Market pans CalPERS online PPM idea

In an effort to curb the use of placement agents, the US' largest public pension has set up an automated PPM system that has been greeted with market scepticism.

The private equity industry has reacted with scepticism over a plan by the California Public Employees' Retirement System to create an online service for managers to electronically submit investment proposals.

The $198 billion pension plans on launching the system in July in an effort to halt the use of placement agents.

“We’re working hard to make sure that money managers have all the access they need to do business with us. There’s no need for them to pay someone to call us or to set up a meeting. They can contact us themselves with the tools and technology we have. Our door is open,” said CalPERS chief investment officer Joseph Dear, in a statement.

One market source who advises private equity GP and LP clients described the plan as “BS”.

“In PE alone [CalPERS] probably gets 600 to 700 PPMs a year, which very often disappear into the system as the staff at CalPERS triages these, oversees the due diligence process on things they are actually reviewing, and monitors the hundreds of partnerships already in the portfolio,” the source said. “This isn't new, this is repackaging – unless they are going to hire more people to vet these and answer all GPs in detail.”

There’s no need for them to pay someone to call us or to set up a meeting. They can contact us themselves with the tools and technology we have. Our door is open.

Joe Dear

The proposals, once submitted, will be reviewed by CalPERS investment staff. It would cover private placement memoranda from managers of private equity, real estate, and infrastructure funds. The new policy will also be required for forestland, commodities, global fixed income and global equity investments.

In submitting an investment proposal, managers will be asked to select the asset class that fits their proposal. The manager also would have to provide information about its history, track record, strategy, deal sourcing and geographic and industry focus.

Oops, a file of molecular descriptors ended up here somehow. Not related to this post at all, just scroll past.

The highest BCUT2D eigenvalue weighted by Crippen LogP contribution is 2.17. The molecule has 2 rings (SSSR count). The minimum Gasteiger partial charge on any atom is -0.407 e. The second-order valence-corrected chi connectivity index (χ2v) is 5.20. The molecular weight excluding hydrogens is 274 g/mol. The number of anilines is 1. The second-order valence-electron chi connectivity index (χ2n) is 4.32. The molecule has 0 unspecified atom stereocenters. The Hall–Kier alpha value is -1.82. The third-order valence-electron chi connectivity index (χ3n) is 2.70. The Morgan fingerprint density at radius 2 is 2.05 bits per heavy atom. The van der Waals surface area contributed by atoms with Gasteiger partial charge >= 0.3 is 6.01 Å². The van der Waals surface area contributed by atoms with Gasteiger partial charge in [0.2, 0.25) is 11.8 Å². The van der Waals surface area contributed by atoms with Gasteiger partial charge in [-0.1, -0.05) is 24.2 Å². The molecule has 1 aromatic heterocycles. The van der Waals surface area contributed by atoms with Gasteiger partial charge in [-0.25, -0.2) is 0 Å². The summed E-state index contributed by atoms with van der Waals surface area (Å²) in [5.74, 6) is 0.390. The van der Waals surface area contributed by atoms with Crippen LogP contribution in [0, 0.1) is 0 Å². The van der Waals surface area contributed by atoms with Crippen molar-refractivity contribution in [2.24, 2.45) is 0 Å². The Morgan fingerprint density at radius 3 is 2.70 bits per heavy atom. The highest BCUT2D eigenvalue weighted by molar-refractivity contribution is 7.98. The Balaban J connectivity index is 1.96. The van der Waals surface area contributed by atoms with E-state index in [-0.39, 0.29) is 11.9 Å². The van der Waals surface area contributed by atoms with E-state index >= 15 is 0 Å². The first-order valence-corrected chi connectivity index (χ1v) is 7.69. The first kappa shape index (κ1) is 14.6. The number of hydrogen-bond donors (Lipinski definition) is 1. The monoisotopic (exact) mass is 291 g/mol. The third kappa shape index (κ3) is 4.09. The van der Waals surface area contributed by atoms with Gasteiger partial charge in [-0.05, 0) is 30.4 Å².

After the investment office reviews the proposal, it may be declined, accepted for additional due diligence or referred to one of the pension’s external partners for further review.

Another source who has worked with CalPERS questioned whether the automated system would prevent pay-to-play situations.

A placement agent's job is not about “greasing someone's palm to consider something”, the first source said. It's about “knowing on an updated basis what an institutional investor is really interested in. Are they looking heavily at cleantech, and if so what are the parameters? Oh, they were interested in life science, but just made a big commitment to that sector and are probably tapped out for the year. Oh, and the guy on staff who is really interseted in mezzanine and is driving that process is … None of that is going to show up online,” the source said.

Separately, the California State Assembly is expected to vote Friday on AB 1743, a bill that would require placement agents to register as lobbyists.

CalPERS co-sponsored the bill that would expose placement agents to stricter disclosure requirements, and end payments for successful fundraisings. Placement agents under the proposed bill would instead be paid flat fees up front, as are lobbyists.

Agents and their firms also would be subject to periodic registration as well as quarterly reporting of activities. Also, gifts to individuals would be limited and campaign contributions would be prohibited.

CalPERS sponsored the legislation in the wake of allegations that a former member of the pension’s board had been paid millions of dollars in fees to solicit commitments from the pension for Apollo Management and other firms. It is not clear why Apollo needed the assistance of the placement agent, Alfred Villalobos, despite being partially owned by CalPERS.

Christopher Witkowsky contributed to this report.